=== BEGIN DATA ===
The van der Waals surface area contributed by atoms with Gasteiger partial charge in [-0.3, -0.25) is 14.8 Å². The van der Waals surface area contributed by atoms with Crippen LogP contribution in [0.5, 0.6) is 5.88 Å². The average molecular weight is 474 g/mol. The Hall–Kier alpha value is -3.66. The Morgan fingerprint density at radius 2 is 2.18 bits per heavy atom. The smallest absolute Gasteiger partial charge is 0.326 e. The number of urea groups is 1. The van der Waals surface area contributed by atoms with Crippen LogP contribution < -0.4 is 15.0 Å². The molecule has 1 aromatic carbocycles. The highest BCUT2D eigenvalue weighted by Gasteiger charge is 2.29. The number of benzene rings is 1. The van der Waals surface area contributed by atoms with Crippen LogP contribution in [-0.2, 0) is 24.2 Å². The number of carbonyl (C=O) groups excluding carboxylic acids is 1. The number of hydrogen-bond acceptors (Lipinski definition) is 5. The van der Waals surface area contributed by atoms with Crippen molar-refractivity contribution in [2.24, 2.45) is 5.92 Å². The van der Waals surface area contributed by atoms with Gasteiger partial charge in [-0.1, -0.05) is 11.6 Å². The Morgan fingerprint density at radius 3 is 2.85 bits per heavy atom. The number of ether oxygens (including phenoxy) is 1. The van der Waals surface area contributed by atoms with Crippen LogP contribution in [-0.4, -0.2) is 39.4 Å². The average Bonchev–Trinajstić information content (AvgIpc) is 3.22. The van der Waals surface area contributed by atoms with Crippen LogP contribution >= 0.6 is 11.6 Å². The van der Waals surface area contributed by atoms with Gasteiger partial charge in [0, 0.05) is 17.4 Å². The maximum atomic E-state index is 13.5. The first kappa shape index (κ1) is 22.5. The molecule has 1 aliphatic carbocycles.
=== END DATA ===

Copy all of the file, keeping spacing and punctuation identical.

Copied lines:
The van der Waals surface area contributed by atoms with Gasteiger partial charge in [-0.3, -0.25) is 14.8 Å². The van der Waals surface area contributed by atoms with Crippen LogP contribution in [0.5, 0.6) is 5.88 Å². The average molecular weight is 474 g/mol. The Hall–Kier alpha value is -3.66. The Morgan fingerprint density at radius 2 is 2.18 bits per heavy atom. The smallest absolute Gasteiger partial charge is 0.326 e. The number of urea groups is 1. The van der Waals surface area contributed by atoms with Crippen LogP contribution < -0.4 is 15.0 Å². The molecule has 1 aromatic carbocycles. The highest BCUT2D eigenvalue weighted by Gasteiger charge is 2.29. The number of benzene rings is 1. The van der Waals surface area contributed by atoms with Crippen LogP contribution in [-0.2, 0) is 24.2 Å². The number of carbonyl (C=O) groups excluding carboxylic acids is 1. The number of hydrogen-bond acceptors (Lipinski definition) is 5. The van der Waals surface area contributed by atoms with Crippen molar-refractivity contribution in [2.24, 2.45) is 5.92 Å². The van der Waals surface area contributed by atoms with Gasteiger partial charge in [-0.1, -0.05) is 11.6 Å². The Morgan fingerprint density at radius 3 is 2.85 bits per heavy atom. The number of ether oxygens (including phenoxy) is 1. The van der Waals surface area contributed by atoms with Crippen LogP contribution in [-0.4, -0.2) is 39.4 Å². The average Bonchev–Trinajstić information content (AvgIpc) is 3.22. The van der Waals surface area contributed by atoms with Crippen LogP contribution >= 0.6 is 11.6 Å². The van der Waals surface area contributed by atoms with Gasteiger partial charge in [0, 0.05) is 17.4 Å². The maximum atomic E-state index is 13.5. The first kappa shape index (κ1) is 22.5. The molecule has 1 aliphatic carbocycles.